Their 47.5 points average from the opening two rounds is somewhat misleading, as the Scarlets were a man down, but the vicious manner they gutted Exeter cannot be over-exaggerated. The best attack in Europe, however, must punch holes in the continent’s most solid defence. Leinster have made 245 tackles in rounds one and two, missing only eight for a 97 per cent completion rate, with Jamie Heaslip nailing a perfect 29 from 29 attempts.

Now you understand why Heaslip is not always so prevalent in attack or why Schmidt and Declan Kidney have no concerns about making him captain. He’s their most reliable soldier.

Schmidt also firmly believes that size matters in France. Hence, Isaac Boss, Seán Cronin, Damien Browne and Seán O’Brien keep Eoin Reddan, Richardt Strauss, Devin Toner and Shane Jennings benched.

Forward cavalry

Along with Michael Bent, the forward cavalry looks healthy despite Heinke van der Merwe’s shoulder problem O’Brien’s return is huge but, with just 120 minutes banked, it is legitimate to wonder about his energy levels.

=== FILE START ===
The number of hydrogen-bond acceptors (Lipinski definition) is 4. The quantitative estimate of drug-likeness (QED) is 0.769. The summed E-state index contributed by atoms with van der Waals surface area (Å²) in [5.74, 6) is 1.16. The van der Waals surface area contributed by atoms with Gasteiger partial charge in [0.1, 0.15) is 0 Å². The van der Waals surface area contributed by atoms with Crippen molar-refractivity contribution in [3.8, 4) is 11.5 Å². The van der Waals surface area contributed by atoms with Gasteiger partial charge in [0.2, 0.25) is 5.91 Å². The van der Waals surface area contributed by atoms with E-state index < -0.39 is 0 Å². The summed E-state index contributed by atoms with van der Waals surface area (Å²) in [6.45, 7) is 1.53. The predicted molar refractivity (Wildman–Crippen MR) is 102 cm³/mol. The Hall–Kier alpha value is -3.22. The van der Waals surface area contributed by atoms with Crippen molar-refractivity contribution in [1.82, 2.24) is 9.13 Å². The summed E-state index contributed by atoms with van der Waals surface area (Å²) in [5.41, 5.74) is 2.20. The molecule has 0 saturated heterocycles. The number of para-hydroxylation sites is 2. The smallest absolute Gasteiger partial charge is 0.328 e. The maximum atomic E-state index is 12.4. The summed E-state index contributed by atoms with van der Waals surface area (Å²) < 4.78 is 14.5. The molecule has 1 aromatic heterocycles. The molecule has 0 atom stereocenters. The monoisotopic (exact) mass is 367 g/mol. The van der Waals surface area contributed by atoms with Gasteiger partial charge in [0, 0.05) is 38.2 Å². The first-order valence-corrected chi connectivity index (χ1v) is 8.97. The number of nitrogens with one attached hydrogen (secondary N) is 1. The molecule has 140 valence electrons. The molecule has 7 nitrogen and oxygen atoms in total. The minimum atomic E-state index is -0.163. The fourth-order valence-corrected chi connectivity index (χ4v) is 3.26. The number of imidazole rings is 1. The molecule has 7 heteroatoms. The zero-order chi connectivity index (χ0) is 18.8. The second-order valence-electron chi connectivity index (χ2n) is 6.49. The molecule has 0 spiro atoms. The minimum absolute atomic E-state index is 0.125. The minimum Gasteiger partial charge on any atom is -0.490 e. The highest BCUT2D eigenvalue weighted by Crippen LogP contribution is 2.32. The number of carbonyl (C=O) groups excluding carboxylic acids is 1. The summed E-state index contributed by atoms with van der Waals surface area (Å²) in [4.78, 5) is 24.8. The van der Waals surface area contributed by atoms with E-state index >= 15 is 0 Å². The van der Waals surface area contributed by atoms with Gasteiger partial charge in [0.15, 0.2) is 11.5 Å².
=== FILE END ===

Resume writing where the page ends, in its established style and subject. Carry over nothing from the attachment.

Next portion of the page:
Clermont fear him. Proof is in the attempt to murder O’Brien two years ago but, like Rasputin, the midlands farmer refused to die, and kept pounding away. More of the same seems essential.

Ian Madigan has made the starting XV, so Isa Nacewa shifts to wing. This is a huge test of Madigan’s abilities at fullback, along with his mental fortitude. Morgan Parra will send Lee Byrne, Napolioni Nalaga and Sitivenu Sivivatu into the skies. Madigan must leap higher than taller men because if the ball bounces, the Clermont ogres will stampede. And it could get messy. But it shouldn’t. The Leinster dam can hold long enough for Jonathan Sexton’s boot to keep them in touch.

The biggest problem is motivation. Clermont still can’t understand how they lost April’s semi-final. The desire for revenge and sheer size of their forwards, coupled with Parra’s ability to control matters, should ensure a home victory.

By how much depends on the weakest links in the Leinster chain.

Previous meetings: 2012 semi-final – Clermont 15-19 Leinster, Stade Chaban Delmas; 2010 Pool – Leinster 24-8 Clermont, Aviva Stadium; Clermont 20-13 Leinster, Stade Marcel Michelin; , 2010 quarter-final – Leinster 29-28 Clermont, RDS.